One of the paramedics who helped save Eriksen’s life, Peder Ersgaard, told the Danish magazine Fagbladet FOA that he and other paramedics had been invited, and that he was excited to attend the game.
Denmark faces England in a semifinal on Wednesday at Wembley.
Those countries that succeed in major international tournaments like the Euros are, by and large, those that have most fully embraced the benefits of soccer’s internationalism: the places that have looked beyond their borders for ideas and for inspiration; that have borrowed and adopted best practices, no matter their source; that have learned lessons, regardless of the language in which they are taught.
That is true of all of the semifinalists at Euro 2020, but it is true most of all of England. The Premier League is regularly cited — most often, admittedly, in research conducted on behalf of the Premier League itself — as one of Britain’s greatest cultural exports.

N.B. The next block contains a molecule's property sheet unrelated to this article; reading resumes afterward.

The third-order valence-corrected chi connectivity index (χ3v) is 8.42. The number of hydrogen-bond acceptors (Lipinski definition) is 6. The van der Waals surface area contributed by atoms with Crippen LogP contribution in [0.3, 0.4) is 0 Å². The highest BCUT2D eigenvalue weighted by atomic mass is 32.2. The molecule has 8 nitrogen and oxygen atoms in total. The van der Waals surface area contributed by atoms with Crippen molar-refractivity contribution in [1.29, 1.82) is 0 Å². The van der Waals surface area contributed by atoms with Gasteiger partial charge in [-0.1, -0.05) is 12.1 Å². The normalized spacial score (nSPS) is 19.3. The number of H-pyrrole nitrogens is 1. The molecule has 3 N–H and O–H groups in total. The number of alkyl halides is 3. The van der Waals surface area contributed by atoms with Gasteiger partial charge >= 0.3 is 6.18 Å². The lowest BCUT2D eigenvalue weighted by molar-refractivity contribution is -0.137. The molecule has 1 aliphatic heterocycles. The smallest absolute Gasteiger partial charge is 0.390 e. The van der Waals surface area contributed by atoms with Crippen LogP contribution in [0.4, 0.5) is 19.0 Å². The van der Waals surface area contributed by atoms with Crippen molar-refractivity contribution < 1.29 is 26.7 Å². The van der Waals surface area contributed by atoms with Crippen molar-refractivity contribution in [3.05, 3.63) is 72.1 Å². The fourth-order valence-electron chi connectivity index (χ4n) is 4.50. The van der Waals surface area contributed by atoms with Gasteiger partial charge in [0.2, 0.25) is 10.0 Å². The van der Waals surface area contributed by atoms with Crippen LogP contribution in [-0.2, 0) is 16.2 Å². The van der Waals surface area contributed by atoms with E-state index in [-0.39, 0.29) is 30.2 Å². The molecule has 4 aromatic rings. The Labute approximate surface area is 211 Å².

It is also, though, one of Britain’s great importers: of playing and coaching talent, most obviously, but also of ideas and systems and methods. It is the combination of those raw materials that is then concentrated and combined and sold back to the world as a finished product. That is what has allowed the Premier League to establish its dominance. And it is, now, at last, what has brought England’s national team to the cusp of international glory.
Spain has never lost a semifinal at the European Championship. It won the tournament three times after advancing (1964, 2008, 2012) and lost once, to Michel Platini’s France in 1984.
That’s Italy’s record in its last 32 games, an unbeatean streak it will be looking to extend today.
Spain (12) has scored more goals than any team in the tournament, followed by two other semifinalists, Italy and Denmark, who both have 11. England might have the more impressive feat, though: It has yet to allow a goal in five games in the tournament, the only country that can claim that.